Jump to: Immigration Rights Resources -- Immigration Myths -- Biblically-based Response to Treatment of Undocumented Immigrants

Immigration Rights Resources

There are fundamental rights that apply to all people in the United States, whether they be citizens, documented immigrants, or undocumented immigrants. These include the Bill of Rights, the first ten amendments of the U.S. Constitution, particularly the Fourth Amendment (regarding search and seizure) and the Fifth Amendment (regarding due process).

Here are some resources especially for undocumented immigrants

Immigration Myths

On March 5, 2017, Faith in the Valley held an information session at Wesley UMC about immigration facts and myths. Lorena Lara debunked four common myths about immigrants:

  1. Myth#1: Immigrants create an undue burden on our welfare and healthcare programs. See the U.S. Chamber of Commerce of the United States of America's "Immigration: Myth and Facts". Undocumented immigrants are NOT eligible for Social Security (though they pay into it), Supplemental Security Income, Temporary Assistance for Needy Families (TANF), Medicaid, Medicare, Food stamps. Because undocumented immigrants have to live in the shadows, they rely on emergency rooms for their health care which is the most expensive form of healthcare. With a pathway to citizenship as part of comprehensive immigration reform, they would be able to pay for their own healthcare and not use the expensive emergency rooms.
  2. Myth#2: Immigration results in higher crime rates. While legal and unauthorized immigration grew, the violent crime and property crime rates both fell. Incarceration rates for young men are lowest for immigrants (regardless of ethnicity and educational attainment) and less than half that for native born men.
  3. Myth#3: Undocumented immigrants don't pay taxes. See The Institute on Taxation and Economic Policy's "Undocumented Immigrants' State & Local Tax Contributions" study that was updated in March 2017. In California, undocumented immigrants paid $3.2 billion in state and local taxes and they would pay $3.7 billion if they were granted a pathway to citizenship as part of comprehensive immigration reform.
  4. Myth#4: Undocumented immigrants are jumping the line---they should enter the country legally. See below for why there is effectively no line.

For answers to these common myths, please check out CNN Money's "5 Immigration Myths Debunked" and CitizenPath's "Top 10 Immigration Myths Debunked". The U.S. Chamber of Commerce of the United States of America (Labor, Immigration & Employee Benefits Division) updated their "Immigration: Myths and Facts" page in 2016 that addresses the four myths above and others.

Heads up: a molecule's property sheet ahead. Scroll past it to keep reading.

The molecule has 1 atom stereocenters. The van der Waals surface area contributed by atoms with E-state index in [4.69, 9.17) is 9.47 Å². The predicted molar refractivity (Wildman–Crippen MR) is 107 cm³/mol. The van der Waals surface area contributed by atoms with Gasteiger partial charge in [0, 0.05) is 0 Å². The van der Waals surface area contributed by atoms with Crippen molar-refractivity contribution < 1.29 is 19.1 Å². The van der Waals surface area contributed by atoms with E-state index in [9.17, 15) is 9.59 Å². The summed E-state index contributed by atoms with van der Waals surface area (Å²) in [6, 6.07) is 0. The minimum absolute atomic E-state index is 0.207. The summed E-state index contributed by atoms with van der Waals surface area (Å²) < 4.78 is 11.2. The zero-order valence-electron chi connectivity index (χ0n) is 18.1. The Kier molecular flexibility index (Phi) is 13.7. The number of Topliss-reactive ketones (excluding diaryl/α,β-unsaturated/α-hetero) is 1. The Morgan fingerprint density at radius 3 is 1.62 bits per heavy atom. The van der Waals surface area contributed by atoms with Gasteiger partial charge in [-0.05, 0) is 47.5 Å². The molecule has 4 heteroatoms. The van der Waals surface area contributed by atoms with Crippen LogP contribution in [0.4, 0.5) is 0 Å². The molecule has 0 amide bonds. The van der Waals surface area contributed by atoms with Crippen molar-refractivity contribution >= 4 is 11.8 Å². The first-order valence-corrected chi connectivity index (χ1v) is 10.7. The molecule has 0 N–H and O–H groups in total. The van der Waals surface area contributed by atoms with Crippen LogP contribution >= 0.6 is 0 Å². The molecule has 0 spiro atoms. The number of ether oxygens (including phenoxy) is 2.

What Part of Legal Immigration Don't You Understand?Regarding "jumping the line" criticism, consider the huge backlog of Visa approvals. The latest Visa bulletin is posted on the Department of State's Visa bulletin website at https://travel.state.gov/content/visas/en/law-and-policy/bulletin.html . For family-sponsored preference Visa requests, the backlogs for people from Mexico and the Philippines extends back over twenty years to the 1990s. Most people would fall under the "Family-Sponsored Preference" and the numbers listed in the Visa bulletin are the number of people allowed into the U.S. every year. The dates given on the Visa bulletin website are the application dates the state department is currently processing but as noted below, the processing is very slow and the date has not changed for a long time. Link to PDF of "What Part of Legal Immigration Don't You Understand?" graphic from Reason.org (October 2008 issue).

In the "U.S. Immigration Policies: The Reality Behind the Rhetoric" forum at Bakersfield College, Win Eaton shared that his firm, Eaton and Associates, calculated how long it would take a U.S. citizen parent to bring their adult son or daughter from Mexico (view from timepoint 55:30 to 57:30 of the video). If you base the date of arrival of the adult child on what's happened over the past 15 years in the U.S.---how much the Visa bulletin has moved, the U.S. citizen parent would be faced with a 135-year wait! (Yes, over a century.) There is effectively NO line for those coming from Mexico and the Philippines.

"Struggles and Success of Undocumented Latino College Students" Levan Faculty Colloquium by BC Philosophy Professor Anna Poetker on November 4, 2016. She talks about the experiences of oppression and discriminatory practices many Dream Act students face, including by even those in their own community.

Biblically-based Response to Treatment of Undocumented Immigrants

Here are what United Methodist Bishops have said recently about immigration policies and Bible passages that talk about how we should treat undocumented immigrants. This section will have further updates!

  1. Bishop Bruce Ough's statement on the original immigration ban. Bishop Ough is currently the president of the UM Council of Bishops.
  2. Bishop Ough's letter about the nation's "division and discord".
  3. Bishop Minerva Carcano's Lenten Reflection of March 6, 2017. Bishop Carcano is the bishop for the California-Nevada Annual Conference that includes Kern County. She is also the spokesperson for the UM Council of Bishops on immigration issues.
  4. Bishop Carcano's Letter "Support to Our Muslim Brothers and Sisters" dated February 16, 2017.
  5. Bishop Carcano's Letter "Stand in Solidarity with Refugee and Muslim Communities" dated February 2, 2017.
  6. United Church of Christ's "Biblical References to Immigrants and Refugees".
  7. "Scripture and Immigration" from the "Welcoming the Stranger" website.
  8. "100 Bible Verses about Immigration" from OpenBible.
Wesley United Methodist Church -- Bakersfield, CA